The 1908 Metropolitan Opera House on North Broad Street is undoubtedly a preservation success story. The Met, as its affectionately called, was recently rehabilitated and reopened with thanks, in part, to the federal historic tax credit program.
The Met’s History
The Metropolitan Opera House is located on North Broad Street in Philadelphia between Center City and Temple University. Designed by William H. Elfatrick in a Neoclassical style, the Met was built of ivory white Philadelphia pressed brick, terra cotta and white marble in 1908 by Oscar Hammerstein I, the grandfather of celebrated musical lyricist and producer Oscar Hammerstein II.
The Opera House opened April of 1908 in popular demand and hosted performances by all the major operatic stars of the era such as Mary Gareden, Melba Tetrozzini, Farrar, Cavaliere, McComack, and Caruso. Philadelphia’s most prominent figures could be seen attending the many events within the Metropolitan Opera House’s season. You can read more about its history here.
The 4,000-seat theater was one of the largest of its kind in the world but quickly fell on misfortune and was used as a movie theater, a basketball and boxing arena, a vocational school in the 1940’s and 50’s and finally as home to the Church of the Holy Ghost from 1997 to the present.
The elaborate interior and monumental exterior made the building known as an historical artifact for the Philadelphia region. The building was individually listed in the National Register of Historic Places (Key #001421) on February 2, 1972 for its architecture and musical history.
As many historical buildings experience, with the decline of use came a decline in appearance and maintenance for the Metropolitan Opera House.
The highly detailed interior was decaying due to moisture invasion as were the failing exterior facades, roof, and windows. The building was declared imminently dangerous by the city in 1996, but Holy Ghost continued to stabilize the building from 1997-2013 and used the auditorium, albeit with netting suspended over the seating area to catch ornamental plaster as it fell from the ceiling above.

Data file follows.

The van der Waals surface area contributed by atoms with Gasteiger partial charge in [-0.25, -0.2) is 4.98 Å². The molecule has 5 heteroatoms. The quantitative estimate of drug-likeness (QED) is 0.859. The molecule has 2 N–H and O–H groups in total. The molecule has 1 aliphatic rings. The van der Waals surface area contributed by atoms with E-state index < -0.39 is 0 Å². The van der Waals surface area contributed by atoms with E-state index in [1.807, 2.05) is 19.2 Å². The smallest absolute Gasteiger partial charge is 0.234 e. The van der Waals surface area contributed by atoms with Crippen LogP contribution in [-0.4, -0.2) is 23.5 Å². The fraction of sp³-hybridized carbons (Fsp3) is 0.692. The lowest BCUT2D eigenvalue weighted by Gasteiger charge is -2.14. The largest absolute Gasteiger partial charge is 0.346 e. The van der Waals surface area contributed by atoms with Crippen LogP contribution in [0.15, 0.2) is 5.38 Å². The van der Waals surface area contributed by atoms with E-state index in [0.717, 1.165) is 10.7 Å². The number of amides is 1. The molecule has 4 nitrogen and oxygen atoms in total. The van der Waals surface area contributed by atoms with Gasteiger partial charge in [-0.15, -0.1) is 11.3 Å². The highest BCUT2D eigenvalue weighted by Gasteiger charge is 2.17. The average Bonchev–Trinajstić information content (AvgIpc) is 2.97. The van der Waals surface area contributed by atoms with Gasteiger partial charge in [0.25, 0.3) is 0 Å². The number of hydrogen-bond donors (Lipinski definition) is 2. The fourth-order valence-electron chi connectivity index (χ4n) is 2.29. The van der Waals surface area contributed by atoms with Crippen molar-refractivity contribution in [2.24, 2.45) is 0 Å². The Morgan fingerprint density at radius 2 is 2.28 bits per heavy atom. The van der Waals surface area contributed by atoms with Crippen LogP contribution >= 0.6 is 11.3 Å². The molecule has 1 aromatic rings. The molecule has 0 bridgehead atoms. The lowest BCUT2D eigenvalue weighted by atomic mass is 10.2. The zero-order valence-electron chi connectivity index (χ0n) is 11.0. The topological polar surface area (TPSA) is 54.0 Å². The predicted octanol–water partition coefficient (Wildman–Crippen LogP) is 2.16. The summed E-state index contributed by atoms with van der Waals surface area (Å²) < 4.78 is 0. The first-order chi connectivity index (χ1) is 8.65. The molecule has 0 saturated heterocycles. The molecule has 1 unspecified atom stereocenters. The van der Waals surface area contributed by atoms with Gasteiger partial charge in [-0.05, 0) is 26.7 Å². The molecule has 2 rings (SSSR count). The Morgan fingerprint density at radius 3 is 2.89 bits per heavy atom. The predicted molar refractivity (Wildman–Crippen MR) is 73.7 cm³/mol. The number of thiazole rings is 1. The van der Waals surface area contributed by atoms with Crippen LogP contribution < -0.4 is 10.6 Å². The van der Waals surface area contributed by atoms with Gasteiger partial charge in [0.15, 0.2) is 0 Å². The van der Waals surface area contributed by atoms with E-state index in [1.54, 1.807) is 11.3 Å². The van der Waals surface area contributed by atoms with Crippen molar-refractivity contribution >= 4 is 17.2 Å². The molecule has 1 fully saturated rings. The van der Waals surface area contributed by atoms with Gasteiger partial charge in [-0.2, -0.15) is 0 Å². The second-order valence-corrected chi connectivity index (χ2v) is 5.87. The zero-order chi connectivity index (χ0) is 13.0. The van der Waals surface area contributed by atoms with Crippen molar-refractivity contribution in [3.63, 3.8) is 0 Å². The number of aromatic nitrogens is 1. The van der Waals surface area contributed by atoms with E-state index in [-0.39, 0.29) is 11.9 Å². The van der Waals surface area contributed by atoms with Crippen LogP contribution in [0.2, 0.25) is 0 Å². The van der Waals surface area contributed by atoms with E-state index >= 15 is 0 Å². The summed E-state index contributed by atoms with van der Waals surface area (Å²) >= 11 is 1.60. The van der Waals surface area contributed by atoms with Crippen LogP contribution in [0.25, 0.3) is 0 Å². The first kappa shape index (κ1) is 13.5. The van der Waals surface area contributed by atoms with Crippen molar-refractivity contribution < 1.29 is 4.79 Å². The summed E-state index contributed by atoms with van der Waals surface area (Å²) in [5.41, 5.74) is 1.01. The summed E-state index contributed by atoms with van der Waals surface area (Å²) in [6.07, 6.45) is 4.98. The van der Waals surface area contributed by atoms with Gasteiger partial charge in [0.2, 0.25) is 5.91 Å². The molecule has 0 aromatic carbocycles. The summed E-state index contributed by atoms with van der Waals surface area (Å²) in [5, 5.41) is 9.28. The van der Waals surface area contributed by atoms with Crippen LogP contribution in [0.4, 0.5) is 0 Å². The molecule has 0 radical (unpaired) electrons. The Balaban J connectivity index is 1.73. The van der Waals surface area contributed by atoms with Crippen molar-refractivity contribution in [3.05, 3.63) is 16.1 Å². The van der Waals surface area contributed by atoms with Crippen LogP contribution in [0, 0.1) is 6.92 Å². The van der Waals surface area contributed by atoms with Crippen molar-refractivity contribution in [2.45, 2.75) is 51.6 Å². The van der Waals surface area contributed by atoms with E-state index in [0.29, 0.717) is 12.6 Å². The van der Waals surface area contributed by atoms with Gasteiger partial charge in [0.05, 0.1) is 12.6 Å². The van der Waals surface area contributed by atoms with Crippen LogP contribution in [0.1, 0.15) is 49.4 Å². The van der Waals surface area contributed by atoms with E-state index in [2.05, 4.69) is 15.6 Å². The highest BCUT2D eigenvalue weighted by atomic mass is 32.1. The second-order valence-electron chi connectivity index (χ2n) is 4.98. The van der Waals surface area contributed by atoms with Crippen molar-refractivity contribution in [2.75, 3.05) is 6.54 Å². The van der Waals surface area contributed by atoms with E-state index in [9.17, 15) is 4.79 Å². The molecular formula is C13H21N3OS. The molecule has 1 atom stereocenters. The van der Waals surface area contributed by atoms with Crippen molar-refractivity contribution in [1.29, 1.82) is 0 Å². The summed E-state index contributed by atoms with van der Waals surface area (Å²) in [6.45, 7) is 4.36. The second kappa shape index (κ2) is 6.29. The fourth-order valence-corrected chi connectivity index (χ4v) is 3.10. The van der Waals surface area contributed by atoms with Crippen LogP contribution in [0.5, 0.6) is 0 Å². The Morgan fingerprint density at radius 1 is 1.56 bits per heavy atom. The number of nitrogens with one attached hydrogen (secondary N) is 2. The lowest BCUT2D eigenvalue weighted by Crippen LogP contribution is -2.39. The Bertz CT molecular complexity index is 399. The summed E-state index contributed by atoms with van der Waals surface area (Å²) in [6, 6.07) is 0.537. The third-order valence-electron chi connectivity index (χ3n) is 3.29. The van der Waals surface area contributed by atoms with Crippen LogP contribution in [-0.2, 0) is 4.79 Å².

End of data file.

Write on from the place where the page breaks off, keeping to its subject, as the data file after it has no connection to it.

This 2012 article from Hidden City has some great photos that show the pre-rehabilitation conditions.
Due to the Met’s historic status and location, as well as an increased need for concert venues within Philadelphia area, a potential reuse plan was developed. The pro forma included the use of the federal Historic Rehabilitation Tax Credit program, which was vital to the overall financing package. Historic tax credits encourage private sector investment in the rehabilitation and re-use of historic buildings and is one of the most successful and cost-effective community revitalization programs.
Rehabbing the Met
Between 2013-2018, Holy Ghost Church and developer Eric Blumenfeld partnered on a $56 million dollar rehabilitation of the Met Opera House. The work included masonry repairs, window and roof replacement, and a full restoration of the ornamental plaster proscenium, sail loft and ceiling, and installation of state-of-the-art sound, acoustical and lighting systems.
The project had many challenges, such as the replication and craftsmanship of the highly detailed interior features, size of the overall project with construction schedule and budget, and visible differences between historic and new materials and finishes. The amount and scale of plaster molds and scaffolding for the interior work was astonishing by itself, nevertheless meeting the acoustic requirements for today’s standards within the 112-year-old Opera House.
A positive aspect with the project was that the building’s program as a music venue remained the same, so retention of existing historic large open spaces was not an issue for the proposed rehabilitation work. The project team received their Part 3 approval certification from the National Park Service on August 14, 2019 as the completed work met the Secretary of the Interior’s Standards for Rehabilitation.
The Met Reopens
Now operated as the Met Philly by concert promoter Live Nation, the Met is the premier live performance venue in Philadelphia. It reopened on December 3, 2018 with a concert by Bob Dylan and is the crown jewel of North Broad Street’s renaissance which has seen a continued revitalization through several other major redevelopment projects.
Overall, this was a great project and preservation success for the City of Philadelphia and Commonwealth of Pennsylvania, thanks in part to the historic tax credit program.
If you would like to know more about the historic tax credit programs available to rehabilitate historic buildings in Pennsylvania, please visit our website or contact me at email@example.com.
Shawn Massey is a graduate of the Temple University Architecture School professional program and the architect/designer for the Pennsylvania State Historic Preservation Office. He is a resident of Manchester, PA and strong supporter of building design that focuses on sustainability, historic preservation, and site/community analysis.